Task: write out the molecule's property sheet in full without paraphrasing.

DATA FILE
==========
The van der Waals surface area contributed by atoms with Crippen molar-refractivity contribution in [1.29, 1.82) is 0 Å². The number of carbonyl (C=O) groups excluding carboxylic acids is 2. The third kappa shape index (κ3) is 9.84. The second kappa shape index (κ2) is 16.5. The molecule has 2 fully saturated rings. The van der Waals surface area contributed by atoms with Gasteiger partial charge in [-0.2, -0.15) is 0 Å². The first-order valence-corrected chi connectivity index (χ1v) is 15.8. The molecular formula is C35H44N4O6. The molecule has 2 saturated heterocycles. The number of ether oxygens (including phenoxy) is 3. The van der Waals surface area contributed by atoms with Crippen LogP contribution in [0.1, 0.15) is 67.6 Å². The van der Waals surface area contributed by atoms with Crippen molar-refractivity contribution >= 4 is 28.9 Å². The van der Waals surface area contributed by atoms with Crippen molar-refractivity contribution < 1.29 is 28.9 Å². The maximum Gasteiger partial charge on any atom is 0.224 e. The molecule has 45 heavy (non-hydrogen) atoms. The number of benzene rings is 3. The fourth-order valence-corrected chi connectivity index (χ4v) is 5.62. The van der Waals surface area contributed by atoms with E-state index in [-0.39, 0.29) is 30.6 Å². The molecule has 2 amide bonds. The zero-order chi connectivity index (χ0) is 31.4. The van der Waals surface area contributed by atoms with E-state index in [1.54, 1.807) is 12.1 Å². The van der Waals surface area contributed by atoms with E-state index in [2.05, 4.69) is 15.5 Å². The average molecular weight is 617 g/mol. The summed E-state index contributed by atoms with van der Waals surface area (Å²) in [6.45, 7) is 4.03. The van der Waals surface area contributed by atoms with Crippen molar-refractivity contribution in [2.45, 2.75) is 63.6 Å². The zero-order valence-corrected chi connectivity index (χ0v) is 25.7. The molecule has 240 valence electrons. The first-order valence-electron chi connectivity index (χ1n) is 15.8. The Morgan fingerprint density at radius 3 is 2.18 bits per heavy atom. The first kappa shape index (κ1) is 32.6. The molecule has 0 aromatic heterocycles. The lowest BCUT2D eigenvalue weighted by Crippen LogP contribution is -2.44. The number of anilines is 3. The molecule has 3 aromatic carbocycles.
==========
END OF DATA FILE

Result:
The van der Waals surface area contributed by atoms with Crippen molar-refractivity contribution in [1.29, 1.82) is 0 Å². The number of carbonyl (C=O) groups excluding carboxylic acids is 2. The third kappa shape index (κ3) is 9.84. The second kappa shape index (κ2) is 16.5. The molecule has 2 fully saturated rings. The van der Waals surface area contributed by atoms with Gasteiger partial charge in [-0.2, -0.15) is 0 Å². The first-order valence-corrected chi connectivity index (χ1v) is 15.8. The molecular formula is C35H44N4O6. The molecule has 2 saturated heterocycles. The number of ether oxygens (including phenoxy) is 3. The van der Waals surface area contributed by atoms with Crippen LogP contribution in [0.1, 0.15) is 67.6 Å². The van der Waals surface area contributed by atoms with Crippen molar-refractivity contribution >= 4 is 28.9 Å². The van der Waals surface area contributed by atoms with Crippen molar-refractivity contribution < 1.29 is 28.9 Å². The maximum Gasteiger partial charge on any atom is 0.224 e. The molecule has 45 heavy (non-hydrogen) atoms. The number of benzene rings is 3. The fourth-order valence-corrected chi connectivity index (χ4v) is 5.62. The van der Waals surface area contributed by atoms with E-state index in [-0.39, 0.29) is 30.6 Å². The molecule has 2 amide bonds. The zero-order chi connectivity index (χ0) is 31.4. The van der Waals surface area contributed by atoms with E-state index in [1.54, 1.807) is 12.1 Å². The van der Waals surface area contributed by atoms with E-state index in [2.05, 4.69) is 15.5 Å². The average molecular weight is 617 g/mol. The summed E-state index contributed by atoms with van der Waals surface area (Å²) in [6.45, 7) is 4.03. The van der Waals surface area contributed by atoms with Crippen molar-refractivity contribution in [2.45, 2.75) is 63.6 Å². The zero-order valence-corrected chi connectivity index (χ0v) is 25.7. The molecule has 240 valence electrons. The first-order valence-electron chi connectivity index (χ1n) is 15.8. The Morgan fingerprint density at radius 3 is 2.18 bits per heavy atom. The first kappa shape index (κ1) is 32.6. The molecule has 0 aromatic heterocycles. The lowest BCUT2D eigenvalue weighted by Crippen LogP contribution is -2.44. The number of anilines is 3. The molecule has 3 aromatic carbocycles.